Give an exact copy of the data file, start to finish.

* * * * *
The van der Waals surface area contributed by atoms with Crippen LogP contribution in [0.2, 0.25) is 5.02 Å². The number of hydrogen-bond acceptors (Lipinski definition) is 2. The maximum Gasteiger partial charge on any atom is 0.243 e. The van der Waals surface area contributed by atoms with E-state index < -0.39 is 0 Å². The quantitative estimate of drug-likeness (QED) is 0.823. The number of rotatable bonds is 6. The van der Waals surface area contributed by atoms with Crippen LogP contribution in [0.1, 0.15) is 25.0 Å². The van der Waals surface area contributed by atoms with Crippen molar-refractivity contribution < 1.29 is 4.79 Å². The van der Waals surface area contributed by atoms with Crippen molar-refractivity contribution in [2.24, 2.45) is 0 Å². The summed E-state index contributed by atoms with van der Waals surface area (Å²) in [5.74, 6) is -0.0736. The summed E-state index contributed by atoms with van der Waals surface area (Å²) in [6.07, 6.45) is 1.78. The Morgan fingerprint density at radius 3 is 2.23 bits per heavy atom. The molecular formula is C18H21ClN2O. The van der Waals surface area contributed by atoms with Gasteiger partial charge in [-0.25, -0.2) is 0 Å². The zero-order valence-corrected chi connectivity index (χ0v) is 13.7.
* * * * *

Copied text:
The van der Waals surface area contributed by atoms with Crippen LogP contribution in [0.2, 0.25) is 5.02 Å². The number of hydrogen-bond acceptors (Lipinski definition) is 2. The maximum Gasteiger partial charge on any atom is 0.243 e. The van der Waals surface area contributed by atoms with E-state index < -0.39 is 0 Å². The quantitative estimate of drug-likeness (QED) is 0.823. The number of rotatable bonds is 6. The van der Waals surface area contributed by atoms with Crippen LogP contribution in [0.1, 0.15) is 25.0 Å². The van der Waals surface area contributed by atoms with Crippen molar-refractivity contribution < 1.29 is 4.79 Å². The van der Waals surface area contributed by atoms with Crippen molar-refractivity contribution in [2.24, 2.45) is 0 Å². The summed E-state index contributed by atoms with van der Waals surface area (Å²) in [5.74, 6) is -0.0736. The summed E-state index contributed by atoms with van der Waals surface area (Å²) in [6.07, 6.45) is 1.78. The Morgan fingerprint density at radius 3 is 2.23 bits per heavy atom. The molecular formula is C18H21ClN2O. The van der Waals surface area contributed by atoms with Gasteiger partial charge in [-0.25, -0.2) is 0 Å². The zero-order valence-corrected chi connectivity index (χ0v) is 13.7.